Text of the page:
I’m running out of creative juice, so for this post I’m going to keep it short, sweet, and let the pictures and video express my joy in the last three countries. Or not? When I write, I write. When I block, I hit a wall, leaning towers because I slam with such vigor. Let me try to avoid walls and buildings here. Let me grab a parachute and bypass it all. Let me fly, flutter, fall into an ocean like rain, or a pebble from a seagull’s mouth. Let me swim, struggle, gain pain underfoot.
On our way to Florence, now over halfway done with a 25-day Euro-trek, we stop in Pisa to visit the leaning tower that made it famous, to see its associated duomo (meaning cathedral), then to listen to the acoustics in the Baptistery of St. John. My sunburn now fading, but still a shade of definitely-not-white, I fall asleep on the bus to Florence (because I sleep everywhere) and wake to traffic, then the smell of old water and urine. From our hotel we can walk to Florence, so we do, and find ourselves surrounded by sculpture, religion, genitalia. But before we get to the latter, I feel myself about to cry again—this duomo is so beautiful in pink and green marble that I go quiet.
The Gates of Paradise.
Adam and Eve depicted in bronze.
We are then guided around the city, shown the pig market and the love locks (similar to Paris), the squares and nude statues, until our end: a leather shop where we receive a very brief demonstration of leather box-making, care, coloration, and identification of real-deal animal hide.
I buy some things in the pig market. I go see the statue of David in the gallery of the Accademia di Belle Arti, his beautiful marble tush exposed (faint). I drink. I dance. At one point I even cry…a lot (I am truly an emotional girl if you couldn’t tell)*. I ask about my grandmother’s last name. I find out it is a type of tree, the last name itself uncommon. I eat gnocchi (pronounced knee-oh-key) and pizza and gelato.
|Street art in Florence; not sure who the one on the right is of (smile looks SO familiar)**|
On the way to Nice we stop in Cinque Terre, one of those gorgeous places you’re supposed to “see before you die.” And yes, it was gorgeous. I jump in the teal, teal blue ocean. I fall in love with the unreal beauty of it, the Disney hotel-esqueness of it all. I want to go back. I want to stick my toes in the water while I swing them off a dock, to eat pesto pizza on the street, to climb miniature alley-ways and reach the top only to look across at more water, buildings in pinks and yellows and blues that match the ocean. The ocean, these buildings, they are lovers.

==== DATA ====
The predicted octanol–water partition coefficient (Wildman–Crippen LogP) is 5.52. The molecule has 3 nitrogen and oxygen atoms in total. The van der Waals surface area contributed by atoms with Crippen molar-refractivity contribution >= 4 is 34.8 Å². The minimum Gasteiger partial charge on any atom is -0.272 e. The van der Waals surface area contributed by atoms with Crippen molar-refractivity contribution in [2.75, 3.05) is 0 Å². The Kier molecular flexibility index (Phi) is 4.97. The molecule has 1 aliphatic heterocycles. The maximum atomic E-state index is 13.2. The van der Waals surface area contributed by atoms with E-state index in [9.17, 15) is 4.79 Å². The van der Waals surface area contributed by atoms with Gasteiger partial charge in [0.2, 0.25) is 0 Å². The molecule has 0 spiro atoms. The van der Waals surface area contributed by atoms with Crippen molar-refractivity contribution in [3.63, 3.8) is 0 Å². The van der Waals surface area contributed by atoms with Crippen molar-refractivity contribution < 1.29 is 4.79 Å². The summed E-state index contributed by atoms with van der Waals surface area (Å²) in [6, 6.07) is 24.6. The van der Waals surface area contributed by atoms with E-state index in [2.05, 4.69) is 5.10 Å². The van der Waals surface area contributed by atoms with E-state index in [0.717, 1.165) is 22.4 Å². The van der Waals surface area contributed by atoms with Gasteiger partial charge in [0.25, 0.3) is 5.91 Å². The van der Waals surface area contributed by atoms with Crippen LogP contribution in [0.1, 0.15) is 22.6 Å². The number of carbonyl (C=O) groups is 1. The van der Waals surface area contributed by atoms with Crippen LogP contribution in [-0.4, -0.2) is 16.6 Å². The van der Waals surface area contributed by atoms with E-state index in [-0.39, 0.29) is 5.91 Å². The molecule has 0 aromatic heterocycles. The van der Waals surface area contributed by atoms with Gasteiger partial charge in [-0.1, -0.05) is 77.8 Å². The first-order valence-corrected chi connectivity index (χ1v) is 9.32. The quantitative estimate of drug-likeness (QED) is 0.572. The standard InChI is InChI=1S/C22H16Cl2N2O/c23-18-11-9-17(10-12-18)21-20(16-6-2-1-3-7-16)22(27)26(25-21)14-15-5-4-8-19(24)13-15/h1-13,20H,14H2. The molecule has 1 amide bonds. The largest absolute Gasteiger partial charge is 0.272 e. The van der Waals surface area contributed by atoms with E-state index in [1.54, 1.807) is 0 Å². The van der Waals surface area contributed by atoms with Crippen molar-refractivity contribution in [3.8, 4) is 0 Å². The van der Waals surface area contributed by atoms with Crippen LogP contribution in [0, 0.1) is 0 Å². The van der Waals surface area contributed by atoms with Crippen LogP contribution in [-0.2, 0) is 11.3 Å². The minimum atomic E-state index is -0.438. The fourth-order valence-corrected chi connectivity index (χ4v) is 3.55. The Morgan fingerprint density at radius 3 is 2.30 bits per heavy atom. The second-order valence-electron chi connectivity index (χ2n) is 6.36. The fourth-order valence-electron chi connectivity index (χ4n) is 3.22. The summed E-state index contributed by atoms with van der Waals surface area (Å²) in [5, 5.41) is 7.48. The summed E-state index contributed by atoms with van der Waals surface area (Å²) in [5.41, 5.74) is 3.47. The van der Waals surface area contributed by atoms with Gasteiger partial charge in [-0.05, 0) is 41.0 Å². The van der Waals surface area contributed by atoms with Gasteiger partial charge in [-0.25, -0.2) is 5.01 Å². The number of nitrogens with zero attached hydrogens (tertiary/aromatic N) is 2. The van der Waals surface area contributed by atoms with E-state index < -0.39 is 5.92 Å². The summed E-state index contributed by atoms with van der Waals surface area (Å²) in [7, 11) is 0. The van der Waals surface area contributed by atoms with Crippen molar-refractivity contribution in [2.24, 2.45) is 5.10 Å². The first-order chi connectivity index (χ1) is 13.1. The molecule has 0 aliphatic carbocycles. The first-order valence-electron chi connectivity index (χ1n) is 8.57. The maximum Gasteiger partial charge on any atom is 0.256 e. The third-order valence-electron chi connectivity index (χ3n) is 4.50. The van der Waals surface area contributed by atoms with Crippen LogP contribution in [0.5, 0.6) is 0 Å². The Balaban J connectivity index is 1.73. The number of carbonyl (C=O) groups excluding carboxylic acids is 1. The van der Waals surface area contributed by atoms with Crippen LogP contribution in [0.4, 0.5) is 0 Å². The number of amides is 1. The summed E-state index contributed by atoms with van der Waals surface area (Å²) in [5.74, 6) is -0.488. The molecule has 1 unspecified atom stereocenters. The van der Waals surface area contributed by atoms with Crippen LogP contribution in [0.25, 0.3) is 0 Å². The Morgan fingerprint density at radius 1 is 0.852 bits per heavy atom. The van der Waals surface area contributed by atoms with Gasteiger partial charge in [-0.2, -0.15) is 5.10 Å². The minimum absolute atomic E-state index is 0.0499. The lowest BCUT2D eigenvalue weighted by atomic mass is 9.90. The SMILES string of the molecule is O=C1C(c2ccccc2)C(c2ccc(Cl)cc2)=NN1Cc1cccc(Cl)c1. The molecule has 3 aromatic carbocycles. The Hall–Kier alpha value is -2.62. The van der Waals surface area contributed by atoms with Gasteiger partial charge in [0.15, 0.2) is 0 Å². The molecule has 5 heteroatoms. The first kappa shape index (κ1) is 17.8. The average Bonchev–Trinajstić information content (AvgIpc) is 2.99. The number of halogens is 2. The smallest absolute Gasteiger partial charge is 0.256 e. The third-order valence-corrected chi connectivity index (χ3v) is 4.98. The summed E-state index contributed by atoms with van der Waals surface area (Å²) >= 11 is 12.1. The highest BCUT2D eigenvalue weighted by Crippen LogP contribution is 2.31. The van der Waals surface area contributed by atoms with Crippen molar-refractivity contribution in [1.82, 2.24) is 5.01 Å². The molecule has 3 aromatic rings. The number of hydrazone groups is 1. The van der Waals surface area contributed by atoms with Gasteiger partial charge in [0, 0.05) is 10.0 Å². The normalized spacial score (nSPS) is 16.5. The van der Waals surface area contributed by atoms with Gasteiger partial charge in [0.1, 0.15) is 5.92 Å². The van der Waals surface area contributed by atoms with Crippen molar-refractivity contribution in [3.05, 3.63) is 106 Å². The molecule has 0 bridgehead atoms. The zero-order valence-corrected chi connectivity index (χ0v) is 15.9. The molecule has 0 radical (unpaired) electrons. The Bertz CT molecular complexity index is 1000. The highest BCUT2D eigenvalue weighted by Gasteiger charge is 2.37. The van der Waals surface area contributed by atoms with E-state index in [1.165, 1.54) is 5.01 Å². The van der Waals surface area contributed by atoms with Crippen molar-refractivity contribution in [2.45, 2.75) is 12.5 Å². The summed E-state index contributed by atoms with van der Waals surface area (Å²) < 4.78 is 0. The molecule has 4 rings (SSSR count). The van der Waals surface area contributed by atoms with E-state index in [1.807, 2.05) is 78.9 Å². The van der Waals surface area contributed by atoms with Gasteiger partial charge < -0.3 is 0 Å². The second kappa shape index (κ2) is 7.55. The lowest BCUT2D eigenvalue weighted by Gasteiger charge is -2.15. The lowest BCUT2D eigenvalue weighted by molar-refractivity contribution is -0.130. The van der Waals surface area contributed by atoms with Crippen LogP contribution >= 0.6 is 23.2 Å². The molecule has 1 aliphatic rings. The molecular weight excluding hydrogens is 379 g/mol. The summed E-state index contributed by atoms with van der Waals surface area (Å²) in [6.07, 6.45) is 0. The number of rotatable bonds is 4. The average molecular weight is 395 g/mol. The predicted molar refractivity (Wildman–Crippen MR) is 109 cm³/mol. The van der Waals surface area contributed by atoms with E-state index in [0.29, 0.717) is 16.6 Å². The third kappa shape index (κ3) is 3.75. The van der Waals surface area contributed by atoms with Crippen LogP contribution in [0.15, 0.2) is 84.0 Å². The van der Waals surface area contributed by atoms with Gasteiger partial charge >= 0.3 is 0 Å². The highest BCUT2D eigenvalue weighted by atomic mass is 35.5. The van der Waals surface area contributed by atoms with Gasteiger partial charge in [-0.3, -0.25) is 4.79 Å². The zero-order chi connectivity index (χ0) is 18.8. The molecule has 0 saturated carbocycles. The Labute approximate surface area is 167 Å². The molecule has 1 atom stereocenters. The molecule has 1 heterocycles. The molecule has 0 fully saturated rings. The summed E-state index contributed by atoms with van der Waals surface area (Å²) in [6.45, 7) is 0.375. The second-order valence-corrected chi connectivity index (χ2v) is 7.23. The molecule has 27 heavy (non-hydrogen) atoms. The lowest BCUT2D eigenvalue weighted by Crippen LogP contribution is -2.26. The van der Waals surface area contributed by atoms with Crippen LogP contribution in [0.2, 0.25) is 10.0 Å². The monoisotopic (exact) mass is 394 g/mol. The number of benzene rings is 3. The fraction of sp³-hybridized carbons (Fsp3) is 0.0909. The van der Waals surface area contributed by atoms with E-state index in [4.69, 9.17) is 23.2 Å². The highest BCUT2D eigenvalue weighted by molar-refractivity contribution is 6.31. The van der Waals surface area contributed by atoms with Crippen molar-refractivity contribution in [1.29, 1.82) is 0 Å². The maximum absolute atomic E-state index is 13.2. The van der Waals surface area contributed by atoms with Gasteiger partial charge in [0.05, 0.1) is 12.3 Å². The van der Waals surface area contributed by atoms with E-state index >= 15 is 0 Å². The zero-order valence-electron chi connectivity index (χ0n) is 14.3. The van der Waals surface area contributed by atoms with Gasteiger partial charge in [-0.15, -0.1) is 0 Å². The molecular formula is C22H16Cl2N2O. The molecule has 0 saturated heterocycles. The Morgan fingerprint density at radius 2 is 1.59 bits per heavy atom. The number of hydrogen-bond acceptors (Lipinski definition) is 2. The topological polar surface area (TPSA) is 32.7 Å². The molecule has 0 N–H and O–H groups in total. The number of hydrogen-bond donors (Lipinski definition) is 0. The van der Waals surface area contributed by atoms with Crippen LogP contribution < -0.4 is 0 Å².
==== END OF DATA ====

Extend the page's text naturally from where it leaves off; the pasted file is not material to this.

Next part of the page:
|A photographic sample of Cinque Terre|
If a city could be a lover, Nice was mine; he wrapped his arms around me, warm and safe and whispering bon jour, baby as I walked through markets, munched on blackberries while I window-shopped, ate crepes both savory and sweet. He gave me flowers made of gelato. He ran his hands through my hair in the form of wind; he pushed waves to a shore made of smooth stones. It is in Nice I bought the hat I had been searching for. It is in Nice that I parasailed, my arms clamping to my harness like oysters.
|Berries at the market in Nice|
|Rachel and me pretending to be clouds|
In Barcelona, I fall apart. A momentary break in sanity, I give up on making friends with representations of what I’d left behind. My initial feelings of these people melt, they appear as Gaudi’s buildings do, twisted like waves. I cannot deal with this, I say. So I stay with the people who make me smile. I enjoy the rest of my trip. I see La Sagrada Familia. I walk through a park with buildings made of stone. I eat tapas near the Plaza del Sol. I drink horchata. I speak Spanish.
|La Sagrada Familia|
Then I go home. To Boston, to post-grad life, to a future.
To growing up.
* I’ve actually had a lot of things happen in a short span.
**In case you believed I was serious: I was not.